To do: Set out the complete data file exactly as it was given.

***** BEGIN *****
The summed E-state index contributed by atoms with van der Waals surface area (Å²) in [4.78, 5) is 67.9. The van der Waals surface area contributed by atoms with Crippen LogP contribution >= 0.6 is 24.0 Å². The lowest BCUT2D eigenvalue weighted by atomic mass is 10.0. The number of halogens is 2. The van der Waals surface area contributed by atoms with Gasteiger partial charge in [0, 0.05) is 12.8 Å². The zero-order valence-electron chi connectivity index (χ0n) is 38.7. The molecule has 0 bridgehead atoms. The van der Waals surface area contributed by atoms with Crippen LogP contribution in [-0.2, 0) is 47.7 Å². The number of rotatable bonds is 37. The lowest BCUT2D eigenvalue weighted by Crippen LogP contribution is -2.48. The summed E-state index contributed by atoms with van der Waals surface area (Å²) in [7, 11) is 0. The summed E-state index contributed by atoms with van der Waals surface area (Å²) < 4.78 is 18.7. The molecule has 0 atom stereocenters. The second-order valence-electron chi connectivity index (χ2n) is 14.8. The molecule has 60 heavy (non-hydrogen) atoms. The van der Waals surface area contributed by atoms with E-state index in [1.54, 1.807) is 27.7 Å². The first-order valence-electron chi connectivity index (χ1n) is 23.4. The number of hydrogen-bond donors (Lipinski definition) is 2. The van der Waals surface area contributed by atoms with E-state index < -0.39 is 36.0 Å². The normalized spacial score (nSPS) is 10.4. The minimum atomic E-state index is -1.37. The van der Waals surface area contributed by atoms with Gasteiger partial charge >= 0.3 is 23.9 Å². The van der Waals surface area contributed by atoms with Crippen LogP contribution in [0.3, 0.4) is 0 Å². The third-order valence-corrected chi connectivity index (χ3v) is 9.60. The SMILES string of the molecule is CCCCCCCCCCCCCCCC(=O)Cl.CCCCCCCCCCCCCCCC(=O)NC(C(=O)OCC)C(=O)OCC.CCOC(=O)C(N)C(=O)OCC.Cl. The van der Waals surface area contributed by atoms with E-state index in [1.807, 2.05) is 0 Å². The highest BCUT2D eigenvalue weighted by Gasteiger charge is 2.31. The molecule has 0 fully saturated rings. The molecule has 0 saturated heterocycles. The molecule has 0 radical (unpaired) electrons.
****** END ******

The summed E-state index contributed by atoms with van der Waals surface area (Å²) in [4.78, 5) is 67.9. The van der Waals surface area contributed by atoms with Crippen LogP contribution >= 0.6 is 24.0 Å². The lowest BCUT2D eigenvalue weighted by atomic mass is 10.0. The number of halogens is 2. The van der Waals surface area contributed by atoms with Gasteiger partial charge in [0, 0.05) is 12.8 Å². The zero-order valence-electron chi connectivity index (χ0n) is 38.7. The molecule has 0 bridgehead atoms. The van der Waals surface area contributed by atoms with Crippen LogP contribution in [-0.2, 0) is 47.7 Å². The number of rotatable bonds is 37. The lowest BCUT2D eigenvalue weighted by Crippen LogP contribution is -2.48. The summed E-state index contributed by atoms with van der Waals surface area (Å²) in [7, 11) is 0. The summed E-state index contributed by atoms with van der Waals surface area (Å²) < 4.78 is 18.7. The molecule has 0 atom stereocenters. The second-order valence-electron chi connectivity index (χ2n) is 14.8. The molecule has 60 heavy (non-hydrogen) atoms. The van der Waals surface area contributed by atoms with E-state index in [1.54, 1.807) is 27.7 Å². The first-order valence-electron chi connectivity index (χ1n) is 23.4. The number of hydrogen-bond donors (Lipinski definition) is 2. The van der Waals surface area contributed by atoms with E-state index < -0.39 is 36.0 Å². The normalized spacial score (nSPS) is 10.4. The minimum atomic E-state index is -1.37. The van der Waals surface area contributed by atoms with Gasteiger partial charge >= 0.3 is 23.9 Å². The van der Waals surface area contributed by atoms with Crippen LogP contribution in [0.3, 0.4) is 0 Å². The third-order valence-corrected chi connectivity index (χ3v) is 9.60. The SMILES string of the molecule is CCCCCCCCCCCCCCCC(=O)Cl.CCCCCCCCCCCCCCCC(=O)NC(C(=O)OCC)C(=O)OCC.CCOC(=O)C(N)C(=O)OCC.Cl. The van der Waals surface area contributed by atoms with E-state index in [1.807, 2.05) is 0 Å². The highest BCUT2D eigenvalue weighted by Gasteiger charge is 2.31. The molecule has 0 fully saturated rings. The molecule has 0 saturated heterocycles. The molecule has 0 radical (unpaired) electrons.